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Renewable energy stakeholders in Sweden and other Baltic nations are eyeballing the new electrofuel market (photo courtesy of Simply Blue).

Clean Power

80% Of New Offshore Wind Capacity In 2021 Was Installed By China

Offshore wind had a great year in 2021, with over 21 gigawatts installed. If you read CleanTechnica regularly, you may have heard of several offshore wind installations in the North Sea but the action offshore was in China, where 17 gigawatts (GW) of new offshore wind power was installed last year. That’s about 80% of the global total.

There’s a reason for that. According to Canary Media, China enacted a feed-in tariff in 2014 of 850 yuan ($134) for every megawatt-hour supplied to the electric grid by offshore wind farms. That incentive expired on January 1, 2022, so there was a frenzy of activity to get new wind turbines installed at sea before the cutoff date. China now has 26 GW of offshore wind power installed, the most of any nation and nearly half of the world’s cumulative capacity.

China installed its first offshore turbine in 2007, a single 1.5-megawatt machine on an oil platform in the northeastern Bohai Sea. Three years later, the country commissioned its first commercial offshore project. This year, the country’s total installations are expected to fall by several gigawatts because the feed-in tariff has expired,  Bloomberg New Energy Finance said in its latest wind report, while installations in the UK and Taiwan are expected to increase. Despite the expiration of the feed-in tariff, China is expected to add more offshore wind power annually than any other country through at least 2035, the last year covered in the Bloomberg forecast.

By comparison, the United States plans to add only 6 GW of offshore wind power by 2029, a rather tepid goal compared to what other nations are doing. According to the US Energy Information Administration, most of that will be along the eastern seaboard of the US, where ocean depths are shallower than along the west coast.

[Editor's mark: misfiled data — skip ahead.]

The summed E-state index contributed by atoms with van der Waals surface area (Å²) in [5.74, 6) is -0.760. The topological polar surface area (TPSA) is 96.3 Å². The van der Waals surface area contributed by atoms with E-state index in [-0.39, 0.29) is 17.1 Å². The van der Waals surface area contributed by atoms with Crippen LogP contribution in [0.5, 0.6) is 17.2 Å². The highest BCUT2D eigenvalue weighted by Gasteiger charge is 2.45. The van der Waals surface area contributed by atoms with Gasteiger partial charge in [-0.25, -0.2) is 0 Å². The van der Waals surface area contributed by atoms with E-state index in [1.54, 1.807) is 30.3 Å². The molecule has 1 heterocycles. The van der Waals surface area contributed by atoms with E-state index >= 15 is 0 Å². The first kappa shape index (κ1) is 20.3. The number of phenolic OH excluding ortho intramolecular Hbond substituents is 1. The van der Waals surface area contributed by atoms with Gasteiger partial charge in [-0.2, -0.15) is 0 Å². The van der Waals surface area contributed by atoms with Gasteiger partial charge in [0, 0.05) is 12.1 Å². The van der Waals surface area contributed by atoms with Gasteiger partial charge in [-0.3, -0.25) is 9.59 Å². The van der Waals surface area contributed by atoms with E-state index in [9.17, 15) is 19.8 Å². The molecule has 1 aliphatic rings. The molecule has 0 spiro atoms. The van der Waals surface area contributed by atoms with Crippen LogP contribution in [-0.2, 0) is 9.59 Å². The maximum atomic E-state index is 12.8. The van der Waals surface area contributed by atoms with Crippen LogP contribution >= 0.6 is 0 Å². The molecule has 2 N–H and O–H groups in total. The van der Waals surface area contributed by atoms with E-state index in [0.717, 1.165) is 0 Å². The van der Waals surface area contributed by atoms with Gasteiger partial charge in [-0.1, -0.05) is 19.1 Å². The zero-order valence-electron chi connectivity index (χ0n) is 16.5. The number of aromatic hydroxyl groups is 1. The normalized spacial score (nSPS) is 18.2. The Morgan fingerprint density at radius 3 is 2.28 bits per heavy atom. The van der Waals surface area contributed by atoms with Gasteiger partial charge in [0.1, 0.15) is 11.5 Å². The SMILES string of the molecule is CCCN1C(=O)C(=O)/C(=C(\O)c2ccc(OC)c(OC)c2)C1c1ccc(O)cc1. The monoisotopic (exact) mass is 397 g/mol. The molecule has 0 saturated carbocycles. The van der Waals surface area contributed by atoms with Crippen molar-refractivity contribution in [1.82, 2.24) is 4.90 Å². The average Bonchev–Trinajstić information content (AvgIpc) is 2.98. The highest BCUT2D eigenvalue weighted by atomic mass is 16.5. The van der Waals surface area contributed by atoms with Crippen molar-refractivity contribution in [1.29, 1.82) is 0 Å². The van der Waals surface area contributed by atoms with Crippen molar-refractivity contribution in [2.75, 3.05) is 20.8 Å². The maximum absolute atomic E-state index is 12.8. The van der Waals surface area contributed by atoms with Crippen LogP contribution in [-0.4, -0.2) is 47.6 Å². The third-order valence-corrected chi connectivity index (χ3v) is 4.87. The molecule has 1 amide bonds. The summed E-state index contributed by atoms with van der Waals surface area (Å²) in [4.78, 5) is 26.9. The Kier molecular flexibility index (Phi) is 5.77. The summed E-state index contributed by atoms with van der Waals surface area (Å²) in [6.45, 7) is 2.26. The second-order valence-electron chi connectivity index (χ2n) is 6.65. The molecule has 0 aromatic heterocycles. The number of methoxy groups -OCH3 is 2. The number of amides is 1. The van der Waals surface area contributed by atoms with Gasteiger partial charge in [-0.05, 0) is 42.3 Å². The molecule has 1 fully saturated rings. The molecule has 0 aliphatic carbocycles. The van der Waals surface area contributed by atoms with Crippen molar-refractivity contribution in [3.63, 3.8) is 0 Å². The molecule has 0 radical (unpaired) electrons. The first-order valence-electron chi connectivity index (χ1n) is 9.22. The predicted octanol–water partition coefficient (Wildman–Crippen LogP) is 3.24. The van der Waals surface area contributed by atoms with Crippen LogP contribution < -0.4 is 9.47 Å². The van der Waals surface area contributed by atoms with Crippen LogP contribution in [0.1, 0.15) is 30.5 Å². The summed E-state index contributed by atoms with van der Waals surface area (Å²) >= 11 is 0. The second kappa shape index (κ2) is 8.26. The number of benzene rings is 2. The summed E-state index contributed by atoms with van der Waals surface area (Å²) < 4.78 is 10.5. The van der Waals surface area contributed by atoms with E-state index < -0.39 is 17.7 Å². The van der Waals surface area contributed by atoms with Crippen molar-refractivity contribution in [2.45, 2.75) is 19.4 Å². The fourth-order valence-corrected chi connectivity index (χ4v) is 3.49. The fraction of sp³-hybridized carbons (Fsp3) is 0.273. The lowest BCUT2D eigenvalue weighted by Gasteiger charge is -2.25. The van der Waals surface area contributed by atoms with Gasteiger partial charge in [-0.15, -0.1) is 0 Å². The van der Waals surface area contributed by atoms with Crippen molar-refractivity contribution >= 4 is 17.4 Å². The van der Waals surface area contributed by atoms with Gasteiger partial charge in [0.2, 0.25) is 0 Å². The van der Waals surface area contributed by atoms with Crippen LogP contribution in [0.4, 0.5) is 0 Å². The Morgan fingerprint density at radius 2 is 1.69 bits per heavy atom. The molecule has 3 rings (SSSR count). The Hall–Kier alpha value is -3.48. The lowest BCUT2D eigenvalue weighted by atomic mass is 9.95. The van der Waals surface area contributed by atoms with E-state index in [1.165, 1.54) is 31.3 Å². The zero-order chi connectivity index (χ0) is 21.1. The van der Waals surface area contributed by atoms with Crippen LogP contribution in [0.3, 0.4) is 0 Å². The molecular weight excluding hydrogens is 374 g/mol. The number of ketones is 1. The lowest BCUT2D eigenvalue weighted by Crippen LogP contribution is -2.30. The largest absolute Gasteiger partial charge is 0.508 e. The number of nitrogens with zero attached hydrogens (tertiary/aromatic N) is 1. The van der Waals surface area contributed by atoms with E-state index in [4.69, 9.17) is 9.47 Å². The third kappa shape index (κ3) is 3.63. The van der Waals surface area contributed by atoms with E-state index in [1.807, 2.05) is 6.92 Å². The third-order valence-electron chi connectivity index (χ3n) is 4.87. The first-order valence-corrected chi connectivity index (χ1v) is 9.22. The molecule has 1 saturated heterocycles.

Offshore wind is attractive because the winds tend to be more consistent out to sea than they are closer to shore. That’s good for calculating how profitable a project will be because developers can predict the performance of those turbines with greater accuracy. On the other hand, transmission lines have to be longer, which costs more money, and maintenance costs far out to sea may be higher as well.

Critics like to bash China for its firm embrace of thermal generation, much of it from burning coal, but that nation is investing more money in renewable energy than other nations, just as it is leading the world in the manufacturing of electric vehicles. Looking toward the future, its emphasis on clean energy should help it retain its competitive advantage as one the world’s major industrial powers.

 
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Steve writes about the interface between technology and sustainability from his home in Florida or anywhere else the Singularity may lead him. You can follow him on Twitter but not on any social media platforms run by evil overlords like Facebook.

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